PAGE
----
There is only one NBA team that Zion Williamson hasn’t played against: the Orlando Magic.
Whether because of injury or rest, Zion has not participated in his first three scheduled games against the Magic over his first two seasons, including the Magic’s 115-110 overtime win over the Pelicans in April 1. That should change tonight as he is expected to take the court in Orlando.
How the Magic try to stop the freight train that is Zion Williamson from rolling through the paint will be interesting to watch. Williamson is averaging 26.9 points and 7.2 rebounds this season. He’s making 61.7 percent of his 16.8 field goal attempts per game this season, having shot over 50 percent from the field in 47 of 53 games.
Going face-to-face with Zion won’t be easy for the Magic, but Chuma Okeke, selected 15 picks after Zion in the 2019 NBA Draft, has done it before....
How do you stop Zion Williamson?— Jeff WeltGawd (@MagicMan816) July 19, 2020
Draft you a Chuma Okeke of course! pic.twitter.com/6PxNatmG7U
Zion has since put on a few pounds. He’s listed at 6-foot-7 and 284 pounds, giving him a 50-plus pound advantage over the 6-foot-6, 229-pound Okeke. He has a Shaq-like ability to overpower opponents inside, with 71.5 percent of his total field goal attempts this season coming from within three feet of the rim, yet can handle the ball like a fleet-footed guard.
So, how do you contain him? To better answer that, we had a Q&A with Preston Ellis (@PrestonEllis), who has covered the Magic for OPP and the Pelicans for The Bird Writes...
What has made Zion so dominant this season? What impresses you most about him?
Ellis: It’s inarguably his ability to collapse a defense and finish at the rim. If you haven’t been paying attention, Zion has been getting to the rim with the same volume and efficiency as Shaq while driving the offense like a point guard. His generational combination of size and agility allows him to power through big-bodied centers or circumvent them with finesse. He can finish with either hand and has the dexterity to do so in a variety of ways making him largely unstoppable for some of the game’s greatest defenders.
Which areas does he still need to improve?
Ellis: Inarguably defensively. Zion has all the physical skills to be a top defender but lacks the awareness to man the 4 and 5 positions on that end. This is natural for a young player. The desperate need for eyes in the back of your head only comes with experience but opposing offenses should have plenty of looks at the rim against the Pelicans and late rotations will give them open looks from the perimeter, as well.
What’s the best way to defend Zion?
Ellis: There’s no defending Zion. You can try to pack the paint if you like and trust that none of Zion’s teammates will have a scorching shooting night which is a safe assumption. But the bottom line is that if Zion wants to get to the basket, you are not stopping him. He’s going to collect his 30 points on 18 shots and there is little you can do about it. The best thing you can do is erase his teammates (not hard to do outside of Ingram) and take full opportunity of all the mental lapses the Pelicans experience on the other end. Zion has not yet reached 40 points in his career so if the worst thing that happens is he goes off for 38 and his teammates struggle, the odds are that the opposing team will win.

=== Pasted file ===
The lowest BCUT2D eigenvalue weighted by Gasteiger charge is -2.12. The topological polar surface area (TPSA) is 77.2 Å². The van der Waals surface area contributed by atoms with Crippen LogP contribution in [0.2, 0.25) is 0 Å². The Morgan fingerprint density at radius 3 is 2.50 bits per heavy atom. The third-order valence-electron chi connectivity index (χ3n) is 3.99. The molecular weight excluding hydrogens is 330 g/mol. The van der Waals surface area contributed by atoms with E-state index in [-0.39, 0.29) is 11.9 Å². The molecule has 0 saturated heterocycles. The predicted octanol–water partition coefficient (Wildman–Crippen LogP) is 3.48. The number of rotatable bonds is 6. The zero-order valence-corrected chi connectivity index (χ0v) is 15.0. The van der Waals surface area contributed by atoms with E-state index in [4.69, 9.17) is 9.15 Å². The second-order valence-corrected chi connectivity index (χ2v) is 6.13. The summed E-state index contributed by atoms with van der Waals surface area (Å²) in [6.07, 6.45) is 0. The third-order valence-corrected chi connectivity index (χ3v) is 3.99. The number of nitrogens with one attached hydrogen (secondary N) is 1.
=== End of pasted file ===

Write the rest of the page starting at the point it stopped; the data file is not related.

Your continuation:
Five years from now, Zion is _______.
Ellis: Zion is already an MVP caliber talent. The only thing missing from his games are wins. His shooting stroke may improve in time which can diversify his scoring and save his body from repeated impact but really what Zion needs is to improve defensively, close games and get wins. Once he does that, I have no doubt he will be an annual All-Star and All-NBA talent. At just 20 years of age, there is high probability he may emerge as a top-5 player before the age of 25.
Zion leads a 25-33 Pelicans team that sits 3.5 games behind the Spurs for a spot in the play-in tournament after dropping four straight games. Coached by our old friend Stan Van Gundy, the Pelicans enter with the league’s ninth best offensive rating at 114.0 points per 100 possessions, and the league’s fourth worst defensive rating at 114.8 points per. They are one of the best rebounding teams in the league, with a league-best rebounding percentage of 52.9 (including the top offensive rebound percentage of 30.6 percent).
Spacing can be an issue, even with Brandon Ingram averaging 24.2 points per game, and Lonzo Ball shooting a career-best matching 37.5 percent from deep on a career-high 7.9 attempts per game. The Pelicans are shooting just 34.7 percent from three (sixth worst), and have an offensively-limited, traditional back-to-the-basket center Steve Adams alongside Zion in the frontcourt.
Still, it will be a difficult matchup for a young Magic team that is not yet fully equipped to stand their ground in the paint against bigger bodies. The Magic, who were grossly outrebounded by Clint Capela and the Hawks during Tuesday’s loss, have lost nine of their last 10 games.
“You’re not going to win when you get pounded like that on the glass,” Steve Clifford told reporters after the game. “You have no chance to win.”
Terrence Ross and James Ennis both are listed as questionable, while Michael Carter-Williams and Otto Porter Jr. are out. That means a fourth straight start for Cole Anthony, who over his last three games with the starting unit is averaging 17.3 points, 7.3 assists (2.7 turnovers), and 5.3 rebounds. The rookie continues to struggle with his efficiency during that three-game stretch, particularly from deep where he is shooting just 29.4 percent on 5.7 attempts per, but is showing an improved ability to finish the rim.
Who: Orlando Magic (18-40) vs. New Orleans Pelicans (25-33)
When: Thursday at 7 p.m.
Where: Amway Center - Orlando, Florida
TV: Bally Sports Florida